Fifteen-year-old Emily Martin of Metolius may have gone blind if not for a routine school eye exam, combined with a new laser surgery procedure.
On Dec. 11, Emily became the 15th person in the Northwest to undergo cornea transplant surgery called IntraLase-Enabled Keratoplasty, which heals twice as fast as a traditional cornea transplant.
Emily's mom, Robin Martin said her daughter's eye problem was discovered last spring during a regular vision check at Jefferson County Middle School, where she was an eighth-grader in the Maureen Adams' life skills class. The school advised her to have Emily checked by an eye doctor.
"I had noticed that she looked a little off with her eye, but didn't think much about it," Robin admitted.
Soon after, they had an appointment with William R. Woodman, O.D., in Bend, who said he suspected Emily had "keratoconus," a hereditary disease that affects and damages the cornea of the eye, making it distorted.
He referred them to Dr. Oli Traustason of the Eye Surgery Institute in Redmond, who confirmed that Emily was legally blind in her right eye.
"I started to cry," Robin said, "But Dr. Oli told me `A lot of people get by with one eye. The only thing they can't do is fly a plane.'"
But then he told them there was a 90 percent chance that the condition would eventually affect the left eye also, leaving Emily totally blind.
A cornea transplant at Oregon Health Science University's Casey Eye Institute was the only way to restore vision to Emily's left eye, but the chances of being accepted weren't good.
"We were praying and praying about it because he said they usually won't do a transplant unless both eyes are affected," Robin said. In the meantime, Emily had begun having headaches.
Expecting the worst, when they took Emily for an evaluation at Casey Eye Institute in Portland, Robin said, "We were really surprised when we went to see Dr. William Mathers and he asked us how soon we wanted to do the transplant. We said as soon as possible."
It turned out, the Casey Institute had just gotten new state-of-the-art equipment which uses a computer-guided laser to cut away the patient's diseased cornea in a specific pattern.
"The donor tissue bank has the same machine (laser) that cuts the good cornea out with the same pattern, so that it fits together like a puzzle (into the old cornea's spot)," Robin explained.
The more precise fit is safer and the cornea transplant heals in six months instead of 12 months under the old method.
With her surgery scheduled for Dec. 11, Emily, her dad D'Wayne Martin and her mom arrived for a three-day stay at the Ronald McDonald House on "hospital hill" near OHSU. Because her dad's work at Wilbur-Ellis in Madras is seasonal, and winter is the off-season, their family qualified for Oregon Health Plan services. One benefit was they got to stay at the Ronald McDonald House for free. Normally, it costs $20 per day.
Robin described the three-story house as, "Awesome, really, really cool. It was plain on the outside, but you go in and it's like a wonderland in there. I ate so many Christmas cookies, because people donate things. A church came to make breakfast and a hotel made dinner one night."
Emily agreed, "It was cool. They had a cool baby room and gave me a quilt and a journal."
It was kind of funny, her mom said, because Emily got two stuffed toys and two blankets from different people during her hospital stay, and all of them coincidentally were bright green.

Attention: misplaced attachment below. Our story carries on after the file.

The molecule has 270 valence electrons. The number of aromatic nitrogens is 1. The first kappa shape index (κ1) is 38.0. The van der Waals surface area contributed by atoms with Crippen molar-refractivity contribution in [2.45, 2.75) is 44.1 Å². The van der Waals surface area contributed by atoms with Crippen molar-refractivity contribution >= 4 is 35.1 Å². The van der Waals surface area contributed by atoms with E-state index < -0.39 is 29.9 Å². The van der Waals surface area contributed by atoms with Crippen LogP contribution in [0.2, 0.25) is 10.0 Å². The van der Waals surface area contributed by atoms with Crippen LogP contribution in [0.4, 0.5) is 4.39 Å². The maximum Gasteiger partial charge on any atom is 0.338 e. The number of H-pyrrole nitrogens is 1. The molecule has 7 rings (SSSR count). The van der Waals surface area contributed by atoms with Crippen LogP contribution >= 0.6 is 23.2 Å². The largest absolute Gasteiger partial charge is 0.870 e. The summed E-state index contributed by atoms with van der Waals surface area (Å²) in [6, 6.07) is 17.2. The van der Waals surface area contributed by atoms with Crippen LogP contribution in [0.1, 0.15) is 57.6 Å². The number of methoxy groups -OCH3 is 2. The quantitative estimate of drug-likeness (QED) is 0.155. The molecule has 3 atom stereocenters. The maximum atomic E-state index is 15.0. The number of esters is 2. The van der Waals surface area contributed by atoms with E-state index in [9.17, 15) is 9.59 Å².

The day of the surgery they arrived at 6:25 a.m., and the elevator right after theirs brought a box labeled "Human Eye Tissue." Robin said it gave her an eerie feeling, but she snapped a picture anyway.
The cornea transplant was done in two parts by Dr. Mathers and his surgical team. Emily had to stay awake and keep very still for the first part, in which the diseased cornea was removed.
Robin remembered the care from Dr. Mathers' nurse Jill and a technical named Nick. "They were all very nice and caring, compassionate people. Nick held Emily's hand during the first surgery," she said.
The second part of the surgery, done under general anesthesia, took 1 1/2 hours. Afterwards, with her right eye completely bandaged over, Emily was able to recover at the Ronald McDonald House.
"When we came back for an exam the day after, she could see the charts on the wall with her right eye," her mother said.
For the next six months, Emily has to wear safety glasses to protect her eye while the new cornea heals.
Because there is always a chance of infection or rejection, she has to have eye drops put in four to five times a day, and they sting.
"We're grateful to the donor even though we don't know who it was. I'm signed up as a donor myself," Robin noted.
With the surgery and all her eye appointments, Emily is eager to return to her Madras High School classes after a month off. She said she likes drawing and writing in class, and at home she likes to clean house and help her mom who does day care for youngsters.
Emily is the youngest in a family of six, including Steven Norton, a pilot for Continental; Kalei Kadau, a nurse at the Portland Veterans Hospital; Nicole Kadau, a student at Oregon State University; Tawny Martin, who's attending Western Culinary Institute in Portland; and John Martin, 16, who is a student at MHS.
With her daughter's sight restored, Robin said, "I feel like it was a miracle, the way everything just fell into place."
The cost for the surgery is $13,000 per eye. Some will be covered by their insurance, some by the OHP card, and because Emily is mildly developmentally disabled she qualified for Social Security funds.
"Between our insurance, the card and all, we're hoping it will be paid for completely," Robin said, adding of her daughter's surgery, "It was an awesome Christmas present."